As as I was exploring the usual suspects… (NY Times, Facebook, Brand Connection.com, etc.) I started reading about one of the latest Brand scandals, Gap’s new logo. I’m sure you’ve heard about it, if not here’s a little piece about it –> http://www.brandchannel.com/home/post/2010/10/06/Gap-Rebrands-Itself-Into-Oblivion.aspx
To make a quick summary about it, Gap renewed its image after 20 years with the same logo. Of course, as anyone wanting to be in the “now” they decided it was time for a change. Now here’s where instant response was not favorable at all for them, or was it? The Helvetica-like new logo left thousands of brand users across the globe with a dry mouth. They expected something a lot juicier; and to be honest, so did I.
In less than a day after Gap’s new logo release, people commenting about it (mainly on Facebook) went crazy. Now here’s the punchline… and just when and where Gap had the chance to respond just as quickly. The press release justifying their choice was immediately published also through Facebook, and even better, inviting fans to hand in their own projects to be revised. Talk about a come back!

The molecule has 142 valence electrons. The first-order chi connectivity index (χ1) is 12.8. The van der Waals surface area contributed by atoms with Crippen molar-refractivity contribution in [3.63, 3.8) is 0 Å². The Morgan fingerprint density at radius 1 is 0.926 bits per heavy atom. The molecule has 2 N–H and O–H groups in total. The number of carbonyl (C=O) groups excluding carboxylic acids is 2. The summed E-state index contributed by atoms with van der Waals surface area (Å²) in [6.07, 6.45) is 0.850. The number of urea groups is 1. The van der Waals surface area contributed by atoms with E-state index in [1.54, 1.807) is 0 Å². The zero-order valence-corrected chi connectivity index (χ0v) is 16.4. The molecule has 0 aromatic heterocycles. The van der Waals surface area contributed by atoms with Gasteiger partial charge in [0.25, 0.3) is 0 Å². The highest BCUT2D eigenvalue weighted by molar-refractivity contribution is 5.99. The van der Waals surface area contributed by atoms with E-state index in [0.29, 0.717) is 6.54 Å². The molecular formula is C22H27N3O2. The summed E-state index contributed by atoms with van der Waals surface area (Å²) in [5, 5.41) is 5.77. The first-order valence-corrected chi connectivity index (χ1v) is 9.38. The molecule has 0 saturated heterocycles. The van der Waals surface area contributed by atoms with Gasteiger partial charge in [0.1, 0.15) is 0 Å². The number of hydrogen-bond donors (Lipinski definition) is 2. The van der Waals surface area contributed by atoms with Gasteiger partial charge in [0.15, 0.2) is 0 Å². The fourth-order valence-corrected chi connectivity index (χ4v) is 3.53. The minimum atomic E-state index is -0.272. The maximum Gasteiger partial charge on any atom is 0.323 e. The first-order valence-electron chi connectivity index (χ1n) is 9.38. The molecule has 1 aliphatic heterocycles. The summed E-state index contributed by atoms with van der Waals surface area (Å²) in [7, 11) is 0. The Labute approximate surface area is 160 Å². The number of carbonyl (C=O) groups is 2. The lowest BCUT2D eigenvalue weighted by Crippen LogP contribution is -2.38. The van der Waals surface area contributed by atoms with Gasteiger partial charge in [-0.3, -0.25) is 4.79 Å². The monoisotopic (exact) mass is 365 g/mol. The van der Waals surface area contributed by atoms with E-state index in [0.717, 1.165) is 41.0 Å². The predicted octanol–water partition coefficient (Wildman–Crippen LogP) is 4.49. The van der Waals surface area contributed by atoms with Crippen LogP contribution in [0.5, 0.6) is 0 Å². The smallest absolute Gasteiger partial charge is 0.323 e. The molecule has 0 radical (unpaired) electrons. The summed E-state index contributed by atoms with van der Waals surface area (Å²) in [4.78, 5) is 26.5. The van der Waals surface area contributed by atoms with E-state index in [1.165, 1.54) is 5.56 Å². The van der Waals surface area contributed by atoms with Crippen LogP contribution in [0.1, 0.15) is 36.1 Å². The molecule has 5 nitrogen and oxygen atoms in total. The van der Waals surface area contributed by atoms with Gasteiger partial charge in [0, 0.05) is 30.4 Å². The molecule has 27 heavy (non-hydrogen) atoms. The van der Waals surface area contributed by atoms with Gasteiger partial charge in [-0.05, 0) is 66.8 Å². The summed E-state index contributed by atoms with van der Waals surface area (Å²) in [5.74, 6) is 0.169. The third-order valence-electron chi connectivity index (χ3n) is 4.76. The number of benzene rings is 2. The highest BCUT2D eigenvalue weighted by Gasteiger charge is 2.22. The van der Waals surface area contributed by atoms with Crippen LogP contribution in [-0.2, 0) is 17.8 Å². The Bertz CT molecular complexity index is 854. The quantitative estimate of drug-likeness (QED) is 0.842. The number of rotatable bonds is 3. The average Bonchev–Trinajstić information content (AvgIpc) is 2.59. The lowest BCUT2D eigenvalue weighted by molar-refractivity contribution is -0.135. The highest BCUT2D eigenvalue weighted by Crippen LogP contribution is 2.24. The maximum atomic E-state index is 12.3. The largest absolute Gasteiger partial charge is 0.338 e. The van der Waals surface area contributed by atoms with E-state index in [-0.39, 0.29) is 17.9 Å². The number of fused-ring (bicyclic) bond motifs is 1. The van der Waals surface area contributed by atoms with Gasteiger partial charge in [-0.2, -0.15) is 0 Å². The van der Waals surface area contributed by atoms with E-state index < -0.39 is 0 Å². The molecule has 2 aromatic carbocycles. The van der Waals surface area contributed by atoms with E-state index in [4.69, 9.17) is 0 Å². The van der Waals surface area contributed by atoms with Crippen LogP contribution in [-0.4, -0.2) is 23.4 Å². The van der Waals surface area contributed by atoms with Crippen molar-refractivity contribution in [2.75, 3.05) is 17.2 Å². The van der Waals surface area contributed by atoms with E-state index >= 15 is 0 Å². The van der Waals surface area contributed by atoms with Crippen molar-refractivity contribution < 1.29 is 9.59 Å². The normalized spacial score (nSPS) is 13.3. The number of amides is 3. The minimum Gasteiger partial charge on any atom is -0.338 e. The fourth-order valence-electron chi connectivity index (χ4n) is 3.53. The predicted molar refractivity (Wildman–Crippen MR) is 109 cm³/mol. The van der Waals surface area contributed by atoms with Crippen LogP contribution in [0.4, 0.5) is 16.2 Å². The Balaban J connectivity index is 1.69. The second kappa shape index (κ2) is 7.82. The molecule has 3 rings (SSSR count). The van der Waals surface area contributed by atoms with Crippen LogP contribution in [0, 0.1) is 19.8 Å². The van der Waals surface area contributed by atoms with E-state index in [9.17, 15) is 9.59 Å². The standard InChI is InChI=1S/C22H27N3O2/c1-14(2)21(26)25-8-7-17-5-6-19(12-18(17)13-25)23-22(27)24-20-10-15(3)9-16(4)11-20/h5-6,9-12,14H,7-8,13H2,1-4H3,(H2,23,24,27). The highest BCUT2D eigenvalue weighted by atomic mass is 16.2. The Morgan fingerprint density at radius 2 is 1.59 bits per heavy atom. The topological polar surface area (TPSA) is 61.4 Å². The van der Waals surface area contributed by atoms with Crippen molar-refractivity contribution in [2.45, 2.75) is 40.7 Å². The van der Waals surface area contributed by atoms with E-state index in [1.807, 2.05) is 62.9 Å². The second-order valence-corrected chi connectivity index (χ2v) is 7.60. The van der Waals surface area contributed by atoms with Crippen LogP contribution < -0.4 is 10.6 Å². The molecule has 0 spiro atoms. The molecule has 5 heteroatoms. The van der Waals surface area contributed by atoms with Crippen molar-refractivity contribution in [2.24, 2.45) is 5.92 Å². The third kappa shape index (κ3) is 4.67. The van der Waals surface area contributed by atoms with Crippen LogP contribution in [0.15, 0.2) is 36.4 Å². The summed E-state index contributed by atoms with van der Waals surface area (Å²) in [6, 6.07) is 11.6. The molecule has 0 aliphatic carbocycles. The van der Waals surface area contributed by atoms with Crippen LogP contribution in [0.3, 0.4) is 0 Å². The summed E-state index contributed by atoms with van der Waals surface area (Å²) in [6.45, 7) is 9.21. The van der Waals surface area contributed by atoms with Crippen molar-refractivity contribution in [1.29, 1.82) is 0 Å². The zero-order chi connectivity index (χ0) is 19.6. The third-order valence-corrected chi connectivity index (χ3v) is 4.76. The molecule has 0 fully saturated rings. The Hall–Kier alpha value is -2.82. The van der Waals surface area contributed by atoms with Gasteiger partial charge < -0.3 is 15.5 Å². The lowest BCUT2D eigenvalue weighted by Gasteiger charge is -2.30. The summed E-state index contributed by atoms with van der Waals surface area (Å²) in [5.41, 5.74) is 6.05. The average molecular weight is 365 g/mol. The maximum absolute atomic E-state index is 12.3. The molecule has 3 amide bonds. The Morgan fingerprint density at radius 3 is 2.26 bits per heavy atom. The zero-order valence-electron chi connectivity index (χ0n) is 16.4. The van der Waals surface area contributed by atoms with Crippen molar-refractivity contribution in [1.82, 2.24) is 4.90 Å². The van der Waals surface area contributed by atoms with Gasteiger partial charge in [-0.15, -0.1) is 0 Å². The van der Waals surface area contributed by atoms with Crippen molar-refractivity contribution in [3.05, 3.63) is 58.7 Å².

This case is just one very impacting situation that comes about as result of instant information. Like certain critics have said lately, “Information finds you”. Another example (quick one I promise) happened to a friend of mine. The Coke vending machine was empty, and the guy had just arrived to fill it up again. My friend was standing there next to him and asked for a Coke. The guy would not sell it to him because “I am just putting them in, you can buy one when I’m done” he said.
My friend quickly tweeted the situation to Coke’s Twitter. Coke immediately (5 min span) answered back giving him a code which he could exchange for free product. Now THAT is instant communication. Nicely done Prosumers!